• Behind the Scenes Staff
Before your event, operations staff prep and load the trucks with all the rentals and equipment needed to execute your event. They are loading dishes that were cleaned by dishwashers and food prepped by prep cooks. It takes 6–8 hours of pre-production before your caterer even arrives at your event. Before you, your family or your wedding planner see the caterer set foot at your venue, there have been at least 10 people already involved in the making of your event that day. Once the event is over, staff unloads the equipment, sends the dishes, silverware, and glassware to the dishwasher area and it starts all over again the next day. These staff members receive a wage just like any other job and the service charge contributes towards these pre and post event production costs.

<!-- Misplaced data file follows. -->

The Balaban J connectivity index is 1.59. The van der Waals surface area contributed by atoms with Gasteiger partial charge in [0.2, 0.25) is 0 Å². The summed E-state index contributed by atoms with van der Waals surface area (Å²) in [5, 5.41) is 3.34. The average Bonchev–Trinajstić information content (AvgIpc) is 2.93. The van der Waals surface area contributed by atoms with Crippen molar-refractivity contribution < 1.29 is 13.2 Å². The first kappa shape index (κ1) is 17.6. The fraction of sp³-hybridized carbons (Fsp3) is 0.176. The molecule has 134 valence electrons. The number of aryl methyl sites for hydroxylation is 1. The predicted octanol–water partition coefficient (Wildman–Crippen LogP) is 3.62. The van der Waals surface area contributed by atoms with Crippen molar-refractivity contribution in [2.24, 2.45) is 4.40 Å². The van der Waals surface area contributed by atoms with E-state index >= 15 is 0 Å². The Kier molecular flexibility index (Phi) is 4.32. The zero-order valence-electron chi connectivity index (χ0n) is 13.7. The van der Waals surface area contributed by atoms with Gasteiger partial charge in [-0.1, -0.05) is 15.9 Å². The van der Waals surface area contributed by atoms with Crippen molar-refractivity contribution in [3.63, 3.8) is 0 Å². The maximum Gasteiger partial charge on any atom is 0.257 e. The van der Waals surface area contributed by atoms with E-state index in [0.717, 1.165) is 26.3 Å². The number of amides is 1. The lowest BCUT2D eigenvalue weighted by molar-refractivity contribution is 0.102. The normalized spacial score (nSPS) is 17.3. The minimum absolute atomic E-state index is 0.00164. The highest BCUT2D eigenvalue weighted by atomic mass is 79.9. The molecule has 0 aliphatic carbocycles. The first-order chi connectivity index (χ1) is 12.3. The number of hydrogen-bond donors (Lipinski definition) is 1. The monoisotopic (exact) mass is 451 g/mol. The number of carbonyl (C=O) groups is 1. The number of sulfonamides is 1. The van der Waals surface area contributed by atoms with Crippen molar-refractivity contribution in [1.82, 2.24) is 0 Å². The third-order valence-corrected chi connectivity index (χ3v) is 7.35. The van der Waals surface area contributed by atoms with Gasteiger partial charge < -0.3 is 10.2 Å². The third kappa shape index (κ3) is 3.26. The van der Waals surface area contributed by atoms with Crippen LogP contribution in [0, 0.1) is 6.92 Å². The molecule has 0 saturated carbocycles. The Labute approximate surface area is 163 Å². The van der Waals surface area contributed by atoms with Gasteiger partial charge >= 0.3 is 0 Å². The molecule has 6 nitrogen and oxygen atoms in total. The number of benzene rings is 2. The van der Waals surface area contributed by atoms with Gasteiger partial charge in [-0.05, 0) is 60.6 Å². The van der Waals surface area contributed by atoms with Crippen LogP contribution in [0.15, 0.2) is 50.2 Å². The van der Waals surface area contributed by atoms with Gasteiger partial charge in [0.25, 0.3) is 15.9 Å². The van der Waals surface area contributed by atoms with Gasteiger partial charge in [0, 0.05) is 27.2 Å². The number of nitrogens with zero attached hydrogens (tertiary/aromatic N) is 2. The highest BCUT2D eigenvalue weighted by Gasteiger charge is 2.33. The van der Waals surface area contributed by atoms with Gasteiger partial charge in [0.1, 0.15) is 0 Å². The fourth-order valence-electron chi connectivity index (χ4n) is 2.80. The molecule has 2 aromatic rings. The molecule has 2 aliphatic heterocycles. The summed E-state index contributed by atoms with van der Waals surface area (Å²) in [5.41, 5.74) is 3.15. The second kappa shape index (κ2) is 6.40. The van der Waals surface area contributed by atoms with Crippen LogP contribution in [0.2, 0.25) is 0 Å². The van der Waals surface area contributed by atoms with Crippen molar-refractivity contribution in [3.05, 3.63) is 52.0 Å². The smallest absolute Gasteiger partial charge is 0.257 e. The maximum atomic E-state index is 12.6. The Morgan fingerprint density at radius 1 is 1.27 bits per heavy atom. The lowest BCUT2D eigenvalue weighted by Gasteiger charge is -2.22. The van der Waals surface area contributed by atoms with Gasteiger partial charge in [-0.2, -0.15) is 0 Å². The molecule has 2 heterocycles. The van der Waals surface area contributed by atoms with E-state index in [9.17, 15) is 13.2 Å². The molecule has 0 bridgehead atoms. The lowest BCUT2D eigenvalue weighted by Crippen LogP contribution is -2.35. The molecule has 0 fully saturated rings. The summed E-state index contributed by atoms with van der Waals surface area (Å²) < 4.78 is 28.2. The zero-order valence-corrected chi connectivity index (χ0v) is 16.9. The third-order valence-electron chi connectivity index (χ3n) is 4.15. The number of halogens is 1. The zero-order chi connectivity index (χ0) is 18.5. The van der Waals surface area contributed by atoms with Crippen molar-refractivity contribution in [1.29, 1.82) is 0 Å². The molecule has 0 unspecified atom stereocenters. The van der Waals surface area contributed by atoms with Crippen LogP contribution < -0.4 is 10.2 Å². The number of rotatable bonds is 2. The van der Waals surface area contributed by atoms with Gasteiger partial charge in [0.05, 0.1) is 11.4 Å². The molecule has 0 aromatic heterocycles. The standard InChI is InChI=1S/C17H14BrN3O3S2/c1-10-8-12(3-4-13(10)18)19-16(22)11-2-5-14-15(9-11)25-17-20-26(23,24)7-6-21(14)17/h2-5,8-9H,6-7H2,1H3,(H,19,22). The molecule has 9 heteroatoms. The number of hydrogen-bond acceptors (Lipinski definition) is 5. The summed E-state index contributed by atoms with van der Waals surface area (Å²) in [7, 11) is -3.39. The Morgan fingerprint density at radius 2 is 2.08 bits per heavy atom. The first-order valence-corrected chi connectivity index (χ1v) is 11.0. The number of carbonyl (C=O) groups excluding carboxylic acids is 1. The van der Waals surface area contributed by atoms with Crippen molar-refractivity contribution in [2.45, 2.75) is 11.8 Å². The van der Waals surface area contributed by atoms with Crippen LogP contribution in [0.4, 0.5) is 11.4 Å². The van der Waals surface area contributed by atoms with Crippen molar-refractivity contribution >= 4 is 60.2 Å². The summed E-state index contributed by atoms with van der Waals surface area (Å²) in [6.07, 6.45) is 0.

• Event Staff – MAYBE

This one depends on the caterer and venue to the fluctuation in venue layout, dinner style etc. The floor plan/number of floors at the venue, number of event hours, travel time, style of dinner, rentals, and other extras like wine service influence the off-site labor calculation. In this scenario, they charge on the lower end for service charge. When a venue has an in-house caterer, they may only charge for EXTRA staff, such as security guards, or additional chefs, bartenders or servers if the event’s menu or special services require it. A lot of venues include a certain time frame for your event time with your rental (ie: 4 hours of the event included in rental, $250 per additional hour). This helps them balance the costs of staff with the service charge alone and they don’t need to charge anything more than the 21- 23% service charge. When they are the exclusive caterer, they are able to store things at the venue as well, which eliminates the back and forth transport of many items that your offsite caterer has to bring every time.